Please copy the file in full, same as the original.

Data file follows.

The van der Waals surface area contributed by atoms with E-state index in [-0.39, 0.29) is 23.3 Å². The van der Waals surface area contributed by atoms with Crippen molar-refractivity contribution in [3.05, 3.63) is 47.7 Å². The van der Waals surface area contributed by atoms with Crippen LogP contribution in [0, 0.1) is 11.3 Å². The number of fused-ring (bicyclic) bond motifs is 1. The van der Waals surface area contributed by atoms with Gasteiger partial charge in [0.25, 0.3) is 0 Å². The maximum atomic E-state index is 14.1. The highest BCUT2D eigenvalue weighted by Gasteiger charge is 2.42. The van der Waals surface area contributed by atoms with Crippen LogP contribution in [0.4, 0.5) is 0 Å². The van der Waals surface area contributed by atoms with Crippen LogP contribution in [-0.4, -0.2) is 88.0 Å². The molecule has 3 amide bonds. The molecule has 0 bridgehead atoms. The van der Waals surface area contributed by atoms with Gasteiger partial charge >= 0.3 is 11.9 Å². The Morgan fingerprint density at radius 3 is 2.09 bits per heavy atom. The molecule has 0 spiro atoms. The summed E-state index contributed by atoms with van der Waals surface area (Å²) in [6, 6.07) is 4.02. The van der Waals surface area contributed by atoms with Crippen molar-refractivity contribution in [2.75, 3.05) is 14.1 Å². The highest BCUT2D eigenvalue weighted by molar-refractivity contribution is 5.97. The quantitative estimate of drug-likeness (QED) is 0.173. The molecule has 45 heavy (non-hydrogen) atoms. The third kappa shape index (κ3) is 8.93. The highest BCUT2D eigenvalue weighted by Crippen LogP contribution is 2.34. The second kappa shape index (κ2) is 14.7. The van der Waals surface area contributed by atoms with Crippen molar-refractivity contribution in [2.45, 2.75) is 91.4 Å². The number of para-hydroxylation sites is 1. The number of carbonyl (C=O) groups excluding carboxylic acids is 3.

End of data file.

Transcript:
The van der Waals surface area contributed by atoms with E-state index in [-0.39, 0.29) is 23.3 Å². The van der Waals surface area contributed by atoms with Crippen molar-refractivity contribution in [3.05, 3.63) is 47.7 Å². The van der Waals surface area contributed by atoms with Crippen LogP contribution in [0, 0.1) is 11.3 Å². The number of fused-ring (bicyclic) bond motifs is 1. The van der Waals surface area contributed by atoms with Gasteiger partial charge in [0.25, 0.3) is 0 Å². The maximum atomic E-state index is 14.1. The highest BCUT2D eigenvalue weighted by Gasteiger charge is 2.42. The van der Waals surface area contributed by atoms with Crippen LogP contribution in [0.4, 0.5) is 0 Å². The van der Waals surface area contributed by atoms with Crippen LogP contribution in [-0.4, -0.2) is 88.0 Å². The molecule has 3 amide bonds. The molecule has 0 bridgehead atoms. The van der Waals surface area contributed by atoms with Gasteiger partial charge >= 0.3 is 11.9 Å². The Morgan fingerprint density at radius 3 is 2.09 bits per heavy atom. The molecule has 0 spiro atoms. The summed E-state index contributed by atoms with van der Waals surface area (Å²) in [6, 6.07) is 4.02. The van der Waals surface area contributed by atoms with Crippen molar-refractivity contribution in [2.75, 3.05) is 14.1 Å². The highest BCUT2D eigenvalue weighted by molar-refractivity contribution is 5.97. The quantitative estimate of drug-likeness (QED) is 0.173. The molecule has 45 heavy (non-hydrogen) atoms. The third kappa shape index (κ3) is 8.93. The highest BCUT2D eigenvalue weighted by Crippen LogP contribution is 2.34. The second kappa shape index (κ2) is 14.7. The van der Waals surface area contributed by atoms with Crippen molar-refractivity contribution in [2.45, 2.75) is 91.4 Å². The number of para-hydroxylation sites is 1. The number of carbonyl (C=O) groups excluding carboxylic acids is 3.